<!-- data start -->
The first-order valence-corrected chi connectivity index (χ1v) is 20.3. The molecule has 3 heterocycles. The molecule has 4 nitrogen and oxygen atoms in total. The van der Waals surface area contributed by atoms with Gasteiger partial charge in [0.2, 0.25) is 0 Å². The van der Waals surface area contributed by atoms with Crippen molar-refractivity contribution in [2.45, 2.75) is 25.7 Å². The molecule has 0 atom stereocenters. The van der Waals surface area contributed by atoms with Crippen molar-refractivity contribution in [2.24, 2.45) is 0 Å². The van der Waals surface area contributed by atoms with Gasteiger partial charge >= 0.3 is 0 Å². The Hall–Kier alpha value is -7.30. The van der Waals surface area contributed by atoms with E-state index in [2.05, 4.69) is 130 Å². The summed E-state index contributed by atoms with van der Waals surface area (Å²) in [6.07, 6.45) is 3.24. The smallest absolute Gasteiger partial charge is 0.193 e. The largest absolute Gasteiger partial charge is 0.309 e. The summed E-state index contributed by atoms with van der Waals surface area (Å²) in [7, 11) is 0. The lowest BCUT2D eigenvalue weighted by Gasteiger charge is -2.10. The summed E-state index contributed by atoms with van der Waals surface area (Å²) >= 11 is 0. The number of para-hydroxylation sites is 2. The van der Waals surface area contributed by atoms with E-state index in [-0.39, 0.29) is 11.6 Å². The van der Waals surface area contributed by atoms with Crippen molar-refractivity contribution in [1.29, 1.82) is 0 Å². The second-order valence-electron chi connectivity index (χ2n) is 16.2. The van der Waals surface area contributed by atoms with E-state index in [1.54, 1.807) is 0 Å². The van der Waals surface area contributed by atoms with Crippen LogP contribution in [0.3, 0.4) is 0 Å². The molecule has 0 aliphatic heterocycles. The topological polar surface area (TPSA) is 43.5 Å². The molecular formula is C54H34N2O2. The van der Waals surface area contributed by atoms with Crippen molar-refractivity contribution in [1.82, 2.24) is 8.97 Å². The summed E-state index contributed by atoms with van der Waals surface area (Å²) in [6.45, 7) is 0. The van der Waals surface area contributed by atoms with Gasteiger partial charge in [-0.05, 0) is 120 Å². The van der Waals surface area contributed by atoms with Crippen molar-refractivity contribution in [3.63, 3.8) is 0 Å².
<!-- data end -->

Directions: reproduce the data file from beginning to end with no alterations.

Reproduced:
The first-order valence-corrected chi connectivity index (χ1v) is 20.3. The molecule has 3 heterocycles. The molecule has 4 nitrogen and oxygen atoms in total. The van der Waals surface area contributed by atoms with Gasteiger partial charge in [0.2, 0.25) is 0 Å². The van der Waals surface area contributed by atoms with Crippen molar-refractivity contribution in [2.45, 2.75) is 25.7 Å². The molecule has 0 atom stereocenters. The van der Waals surface area contributed by atoms with Crippen molar-refractivity contribution in [2.24, 2.45) is 0 Å². The van der Waals surface area contributed by atoms with Gasteiger partial charge >= 0.3 is 0 Å². The Hall–Kier alpha value is -7.30. The van der Waals surface area contributed by atoms with E-state index in [2.05, 4.69) is 130 Å². The summed E-state index contributed by atoms with van der Waals surface area (Å²) in [6.07, 6.45) is 3.24. The smallest absolute Gasteiger partial charge is 0.193 e. The largest absolute Gasteiger partial charge is 0.309 e. The summed E-state index contributed by atoms with van der Waals surface area (Å²) in [7, 11) is 0. The lowest BCUT2D eigenvalue weighted by Gasteiger charge is -2.10. The summed E-state index contributed by atoms with van der Waals surface area (Å²) >= 11 is 0. The number of para-hydroxylation sites is 2. The van der Waals surface area contributed by atoms with E-state index in [-0.39, 0.29) is 11.6 Å². The van der Waals surface area contributed by atoms with Crippen molar-refractivity contribution in [1.29, 1.82) is 0 Å². The second-order valence-electron chi connectivity index (χ2n) is 16.2. The van der Waals surface area contributed by atoms with E-state index in [1.54, 1.807) is 0 Å². The van der Waals surface area contributed by atoms with Crippen LogP contribution in [0.3, 0.4) is 0 Å². The molecule has 0 aliphatic heterocycles. The topological polar surface area (TPSA) is 43.5 Å². The molecular formula is C54H34N2O2. The van der Waals surface area contributed by atoms with Crippen molar-refractivity contribution in [1.82, 2.24) is 8.97 Å². The summed E-state index contributed by atoms with van der Waals surface area (Å²) in [6.45, 7) is 0. The van der Waals surface area contributed by atoms with Gasteiger partial charge in [-0.05, 0) is 120 Å². The van der Waals surface area contributed by atoms with Crippen molar-refractivity contribution in [3.63, 3.8) is 0 Å².